This is a repost of an article I wrote in 2010. I shall follow it up with a new post on the subject of ambiguity faith.
As some of you know, I am Founder of TELOS INSTITUTE & TELOS MINISTRIES, an online seminary dedicated to educating God’s people in solid dispensational and presuppositional theology at a low cost. This ministry also provides me with an outlet for my ongoing development of what I call “Biblical Covenantalism” (see here, and here): a more far-reaching and theologically balanced type of Dispensationalism.
One of the things we do at TELOS is to place a lot of emphasis on understanding the meaning of God’s covenants. These covenants are easily located in the Bible. They are the Noahic (Gen. 9:8-17); Abrahamic (Gen. 12:1-3; 15:7-21); Mosaic (Exod. 24:3-8); Priestly (Num. 25:10-13); Land (Deut. 30:3-10); Davidic (2 Sam. 7:4-17); and New (Jer.31:31-36). The Noahic Covenant provides the time and space framework for history and providence needed for the accomplishment of God’s purposes on this earth. The Abrahamic contains the seed, land and kingly promises for Israel (thus supporting the Priestly, Land, and Davidic Covenants). The Mosaic Covenant serves to set apart Israel from the nations while also demonstrating the necessity of a better, New Covenant, by which all God’s plans and promises will be fulfilled through Jesus Christ. It is because of the tremendous cosmic implications of the outworking of these biblical covenants that we think they should be given more prominence than many others have given them in the past. Quite simply, we do not think these implications have been examined and set out in a systematic way. With this in mind it is surely not inappropriate to remind ourselves of some of the considerations involved in “thinking through the covenants.”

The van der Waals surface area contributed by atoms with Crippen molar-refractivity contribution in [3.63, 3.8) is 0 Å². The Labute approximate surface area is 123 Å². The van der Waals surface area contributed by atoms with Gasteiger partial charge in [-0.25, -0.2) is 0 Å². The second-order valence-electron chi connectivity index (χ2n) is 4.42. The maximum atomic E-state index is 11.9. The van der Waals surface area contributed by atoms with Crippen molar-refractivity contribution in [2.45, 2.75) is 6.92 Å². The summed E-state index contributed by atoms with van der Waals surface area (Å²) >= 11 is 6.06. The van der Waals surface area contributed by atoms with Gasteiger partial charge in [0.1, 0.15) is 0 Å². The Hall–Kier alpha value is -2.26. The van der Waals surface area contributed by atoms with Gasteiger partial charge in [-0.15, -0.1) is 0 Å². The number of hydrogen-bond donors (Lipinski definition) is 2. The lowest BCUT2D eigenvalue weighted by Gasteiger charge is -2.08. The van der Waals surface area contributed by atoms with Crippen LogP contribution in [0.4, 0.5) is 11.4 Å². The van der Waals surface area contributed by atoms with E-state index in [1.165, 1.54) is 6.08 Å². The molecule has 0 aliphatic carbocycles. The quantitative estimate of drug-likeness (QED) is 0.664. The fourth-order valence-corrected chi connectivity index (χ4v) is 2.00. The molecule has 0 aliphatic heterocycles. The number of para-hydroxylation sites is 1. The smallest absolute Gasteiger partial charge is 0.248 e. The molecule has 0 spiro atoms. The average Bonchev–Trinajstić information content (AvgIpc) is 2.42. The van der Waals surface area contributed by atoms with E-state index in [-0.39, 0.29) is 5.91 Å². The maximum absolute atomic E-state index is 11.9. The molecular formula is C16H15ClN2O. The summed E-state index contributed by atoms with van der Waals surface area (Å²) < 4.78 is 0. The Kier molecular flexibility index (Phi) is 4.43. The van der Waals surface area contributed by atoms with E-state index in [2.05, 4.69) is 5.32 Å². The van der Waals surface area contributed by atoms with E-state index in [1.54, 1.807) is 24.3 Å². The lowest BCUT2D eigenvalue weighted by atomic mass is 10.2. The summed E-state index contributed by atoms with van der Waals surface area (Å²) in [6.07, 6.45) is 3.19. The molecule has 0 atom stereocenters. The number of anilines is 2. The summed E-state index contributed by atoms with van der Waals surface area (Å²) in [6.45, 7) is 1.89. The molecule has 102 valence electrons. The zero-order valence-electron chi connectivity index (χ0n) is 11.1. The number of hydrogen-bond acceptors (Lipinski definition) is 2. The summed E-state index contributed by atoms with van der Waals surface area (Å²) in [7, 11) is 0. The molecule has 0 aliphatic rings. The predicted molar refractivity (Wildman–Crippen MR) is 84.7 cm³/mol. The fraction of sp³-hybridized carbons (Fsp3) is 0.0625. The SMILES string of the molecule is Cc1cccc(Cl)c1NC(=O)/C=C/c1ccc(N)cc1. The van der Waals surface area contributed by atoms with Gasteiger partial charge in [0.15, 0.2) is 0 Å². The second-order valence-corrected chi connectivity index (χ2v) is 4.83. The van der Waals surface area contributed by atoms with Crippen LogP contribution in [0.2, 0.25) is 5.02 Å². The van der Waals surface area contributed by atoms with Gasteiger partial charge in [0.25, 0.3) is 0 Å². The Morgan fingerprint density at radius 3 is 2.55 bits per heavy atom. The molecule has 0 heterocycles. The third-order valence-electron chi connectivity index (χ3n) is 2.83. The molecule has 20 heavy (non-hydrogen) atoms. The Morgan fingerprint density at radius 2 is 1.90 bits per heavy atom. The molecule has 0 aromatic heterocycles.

1. When God made a “covenant” – be it unilateral or one-sided (e.g. Noahic) or bilateral, that is, two-sided (Mosaic), there was of necessity a human response to the revelation. Although it almost seems remedial to say it, we ought to take notice of this necessity of a human response. For the covenants were made to elicit that response from people! The one who said “Let your ‘Yes’ be ‘Yes’ and your ‘No’ be ‘No’” didn’t need to make covenants for Himself! He always thinks and speaks perfect truth and never has to recant it.
2. Granted this is self-evident, the real issue is whether the human response is of any import. If the covenant is unilateral the answer is “not really,” unless in acknowledgement of God’s gracious revelation. For example, God will never bring another global flood upon the world regardless of anyone’s response to His word. But in the case of a bilateral covenant however, the response of those to whom the covenant is addressed obligates that party to the terms of the covenant. They must carry out their part.
3. In both cases the terms are drawn up by the Superior Party (the ‘Suzerain’ or Ruler). In the unilateral treaties in the OT it is the Suzerain (e.g. God) who obligates Himself, while no obligation to bring about the fulfillment of the terms of the covenant come upon the second party (e.g. Abraham in Gen. 15 or Israel in Jer.31). And even though the unconditional covenants may have subsidiary conditions appended to them (like circumcision for example), these conditions in no way absolve God from His obligation to bring the wording of His covenant to pass.